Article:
And one of the things that they look at and they there's a lot of scrutiny on is the advisers that you have in your ICO. And it's interesting for me because yes, it's important to have advisers is no doubt and to have you know good people around you in any business no doubt. But for some reason in the ICO world because this is a global economy. People are moving very fast on decisioning they are looking at who's in it now. who is advancing things initially you would look at early investors in ICO that would be then advisers to the ICO as a shorthand way of seeing a credible and investing with them. But now you know I think there's a bit of maturity now. You're looking for advisers who explain your business that they come from the vertical that you pushing into. and that that's all good. But it is important to build, narrative around those advisers. so that when somebody comes to your ICO and they and they are paging down and they see the description of the business and they see that is they read.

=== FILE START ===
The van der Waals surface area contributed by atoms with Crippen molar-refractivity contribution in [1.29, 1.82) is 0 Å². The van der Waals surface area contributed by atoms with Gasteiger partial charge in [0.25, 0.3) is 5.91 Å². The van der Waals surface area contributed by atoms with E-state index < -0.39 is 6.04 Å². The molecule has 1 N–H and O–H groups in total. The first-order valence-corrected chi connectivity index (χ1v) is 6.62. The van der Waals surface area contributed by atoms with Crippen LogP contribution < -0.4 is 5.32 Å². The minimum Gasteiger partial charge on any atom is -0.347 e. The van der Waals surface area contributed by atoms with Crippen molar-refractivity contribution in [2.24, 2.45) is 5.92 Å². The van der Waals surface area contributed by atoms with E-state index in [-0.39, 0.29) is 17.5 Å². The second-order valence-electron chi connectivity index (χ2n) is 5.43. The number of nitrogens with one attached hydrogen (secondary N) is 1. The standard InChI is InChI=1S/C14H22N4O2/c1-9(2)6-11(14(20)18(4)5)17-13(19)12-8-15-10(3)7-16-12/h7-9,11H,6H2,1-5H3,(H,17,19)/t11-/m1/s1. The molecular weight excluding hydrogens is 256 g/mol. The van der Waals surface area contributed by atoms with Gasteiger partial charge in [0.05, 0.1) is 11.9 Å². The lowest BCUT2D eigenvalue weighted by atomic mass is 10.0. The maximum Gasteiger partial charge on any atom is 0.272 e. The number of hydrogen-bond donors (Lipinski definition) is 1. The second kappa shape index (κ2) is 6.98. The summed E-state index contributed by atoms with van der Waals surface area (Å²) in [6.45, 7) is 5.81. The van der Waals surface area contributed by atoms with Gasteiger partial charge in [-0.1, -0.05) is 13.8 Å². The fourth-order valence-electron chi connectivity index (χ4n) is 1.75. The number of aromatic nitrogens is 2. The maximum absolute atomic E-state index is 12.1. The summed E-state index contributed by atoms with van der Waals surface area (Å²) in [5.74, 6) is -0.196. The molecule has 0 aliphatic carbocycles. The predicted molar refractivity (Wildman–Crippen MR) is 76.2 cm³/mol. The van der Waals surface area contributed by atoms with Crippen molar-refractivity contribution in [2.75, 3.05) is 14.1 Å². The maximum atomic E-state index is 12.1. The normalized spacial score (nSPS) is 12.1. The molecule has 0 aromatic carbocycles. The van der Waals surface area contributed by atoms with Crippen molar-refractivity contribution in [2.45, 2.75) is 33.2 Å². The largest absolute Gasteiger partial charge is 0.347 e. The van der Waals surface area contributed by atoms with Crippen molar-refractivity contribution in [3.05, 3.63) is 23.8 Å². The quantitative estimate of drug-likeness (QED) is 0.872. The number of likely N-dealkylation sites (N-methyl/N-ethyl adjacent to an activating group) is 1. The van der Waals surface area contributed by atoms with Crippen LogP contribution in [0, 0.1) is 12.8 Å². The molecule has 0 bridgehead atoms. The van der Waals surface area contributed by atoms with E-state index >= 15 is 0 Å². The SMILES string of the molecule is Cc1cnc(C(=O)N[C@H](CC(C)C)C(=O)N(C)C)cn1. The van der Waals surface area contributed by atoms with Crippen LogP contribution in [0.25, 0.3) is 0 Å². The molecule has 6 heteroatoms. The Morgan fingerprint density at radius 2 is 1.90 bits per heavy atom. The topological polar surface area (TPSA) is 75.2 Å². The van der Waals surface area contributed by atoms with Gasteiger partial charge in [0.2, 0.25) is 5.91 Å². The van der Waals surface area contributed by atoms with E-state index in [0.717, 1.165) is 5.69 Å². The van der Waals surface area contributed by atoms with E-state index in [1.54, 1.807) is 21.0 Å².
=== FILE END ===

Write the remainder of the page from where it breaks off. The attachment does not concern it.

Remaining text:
Again, the probably the summary the white paper and they go through things and they get to the advisers. It needs to tell a story and it needs to tell a story that it really screams credibility. It shows that that you have stakeholders in there that not just stakeholders that have invested in you but that are known in the investor community it can be which is obviously very important. But also, people who understand your business and having them attached to your business really speaks to the credibility of your business. So, for example if you have a location-based marketing know arena. you'd want to have people in there that really can talk to and brand engagement. If you're in the payments base in the identity space like KABN you want to make sure that you have people in there have a background in identity in record management, in payments from the incumbent world that speak to the fact that that you nailed this. that's probably one thing that I think we all know it's important. But I think it's probably one of the most important things in fashioning your narrative to the marketplace.

Gary Schwartz: we could speak for hours but this kind of cool and we touched on some fun things and hopefully you'll invite me back and we can take a deep dive into some other areas.